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The friends who saved Freud from the Nazis were deeply damaged – and completely loyal

BOOK OF THE WEEK

FREUD SAVE

by Andrew Nagorski (Icon £20, 336pp)

With such enemies you need friends. This was the life lesson – and indeed the life-saving lesson – that Sigmund Freud learned in 1938, when the Nazis walked into his beloved home city of Vienna and began terrorizing the Jewish population.

When your enemies are the Nazis, you don’t need just any friends, but those in high places who spring into action, pull the strings at the Gestapo, negotiate the excessive “flight taxes” and sort out the complicated paperwork in two countries around you. escape to safety.

Sigmund Freud and his daughter Anna arrive in Paris in 1938, just after fleeing Austria from the Nazis

Sigmund Freud and his daughter Anna arrive in Paris in 1938, just after fleeing Austria from the Nazis

In his fascinating new book Saving Freud, American author Andrew Nagorski brings together the story of an eccentric group of Freud’s friends and admirers who did just this for the man they revered. Thanks to their determined efforts, not only Freud himself, but also 24 members of his extended family managed to emigrate to England in June 1938.

Freud comes across as much more sympathetic than in the 2017 scrapping of him by Frederick Crews, who portrayed him (as I summed it up on these pages) as “the most despicable, medically useless, misogynistic, snobbish, petulant, jealous, crazy, sex-obsessed creep.” who you could never look up to from a couch.’

Nagorski restores the balance here and introduces him as a friendly old cigar addict with oral cancer, a family man with regular habits, who enjoyed his fame and success, but never took them for granted. The love of his life does not seem to have been his wife Martha (mother of their six children), but his daughter Anna, who served him as a tireless nurse and angel.

Austrian psychologist Sigmund Freud (center), accompanied by Marie Bonaparte (Princess Marie of Greece), a French psychoanalyst and wife of Prince George of Greece, and by US Ambassador to France William Bullitt, shortly after arriving in Paris after traveling through Vienna had left for London

Austrian psychologist Sigmund Freud (center), accompanied by Marie Bonaparte (Princess Marie of Greece), a French psychoanalyst and wife of Prince George of Greece, and by US Ambassador to France William Bullitt, shortly after arriving in Paris after traveling through Vienna had left for London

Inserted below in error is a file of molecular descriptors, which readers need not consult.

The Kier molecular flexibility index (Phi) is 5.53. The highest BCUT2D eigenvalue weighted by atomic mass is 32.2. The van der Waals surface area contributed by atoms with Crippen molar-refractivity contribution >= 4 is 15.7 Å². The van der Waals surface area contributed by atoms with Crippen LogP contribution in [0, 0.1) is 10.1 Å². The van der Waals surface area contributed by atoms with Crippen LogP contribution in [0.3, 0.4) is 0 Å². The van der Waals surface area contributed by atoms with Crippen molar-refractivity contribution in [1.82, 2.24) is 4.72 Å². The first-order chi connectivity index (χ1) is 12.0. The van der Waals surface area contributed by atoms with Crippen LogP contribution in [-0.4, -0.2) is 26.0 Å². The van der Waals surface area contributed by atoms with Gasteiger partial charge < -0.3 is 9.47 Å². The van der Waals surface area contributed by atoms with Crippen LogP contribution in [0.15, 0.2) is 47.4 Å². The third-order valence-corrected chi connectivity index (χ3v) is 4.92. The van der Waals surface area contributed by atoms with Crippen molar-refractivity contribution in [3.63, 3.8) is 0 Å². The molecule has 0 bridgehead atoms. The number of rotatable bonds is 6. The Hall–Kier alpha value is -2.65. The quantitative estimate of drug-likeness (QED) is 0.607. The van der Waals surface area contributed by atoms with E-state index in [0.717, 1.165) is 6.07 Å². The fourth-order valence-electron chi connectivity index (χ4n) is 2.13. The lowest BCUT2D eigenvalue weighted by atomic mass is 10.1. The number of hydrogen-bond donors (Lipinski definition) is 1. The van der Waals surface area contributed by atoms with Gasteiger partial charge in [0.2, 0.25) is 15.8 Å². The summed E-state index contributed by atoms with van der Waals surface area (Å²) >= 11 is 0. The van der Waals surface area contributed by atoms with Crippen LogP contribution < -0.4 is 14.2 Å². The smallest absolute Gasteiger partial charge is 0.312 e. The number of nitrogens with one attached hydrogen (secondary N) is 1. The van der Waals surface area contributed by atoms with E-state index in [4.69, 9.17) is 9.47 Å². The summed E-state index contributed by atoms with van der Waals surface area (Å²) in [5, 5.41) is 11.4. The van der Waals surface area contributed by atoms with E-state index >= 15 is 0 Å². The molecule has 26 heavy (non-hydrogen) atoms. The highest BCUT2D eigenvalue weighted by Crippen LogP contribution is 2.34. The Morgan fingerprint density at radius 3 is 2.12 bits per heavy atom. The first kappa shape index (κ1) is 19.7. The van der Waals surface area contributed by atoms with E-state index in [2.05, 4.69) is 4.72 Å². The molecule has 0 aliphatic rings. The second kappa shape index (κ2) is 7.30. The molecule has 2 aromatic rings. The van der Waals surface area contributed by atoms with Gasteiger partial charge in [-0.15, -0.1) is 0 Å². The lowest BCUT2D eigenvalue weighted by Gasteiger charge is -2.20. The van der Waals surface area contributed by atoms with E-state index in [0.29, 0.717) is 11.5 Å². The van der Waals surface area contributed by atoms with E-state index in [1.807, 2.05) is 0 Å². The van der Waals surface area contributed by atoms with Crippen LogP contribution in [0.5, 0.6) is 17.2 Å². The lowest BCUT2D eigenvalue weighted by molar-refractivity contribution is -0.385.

Among the people who came under his spell from 1905 onward, Freud inspired a fierce and lifelong devotion. His disciples, who would eventually play their part in saving his life, were all damaged in different ways. You get the feeling that Freud was a magnet for the damaged.

Here is the motley crowd. Welsh psychoanalyst Ernest Jones met Freud through Jung in 1908 and was enchanted by his theories. Jones had been charged with indecent behavior by two students at a school for ‘mental infirmities’, then was accused of having sex with her by a ‘severe hysterical’. He fought to save his reputation, became president of the British Psychoanalytical Society and married his Viennese secretary, who had been introduced to him by Freud.

Marie Bonaparte, Napoleon’s grandniece, came to Vienna to be treated by Freud in 1925, when she was unhappily married to Prince George of Greece and could not reach orgasm. She and Freud fell in love instantly. She referred to him as “dear father” in her profuse letters written to him from her grand home in Paris.

However, Freud failed to cure her orgasm problem, and she went through some crazy surgery to get her clitoris closer to her vagina — which also didn’t work.

American author Andrew Nagorski brings together the story of an eccentric group of friends and admirers of Freud

American author Andrew Nagorski brings together the story of an eccentric group of friends and admirers of Freud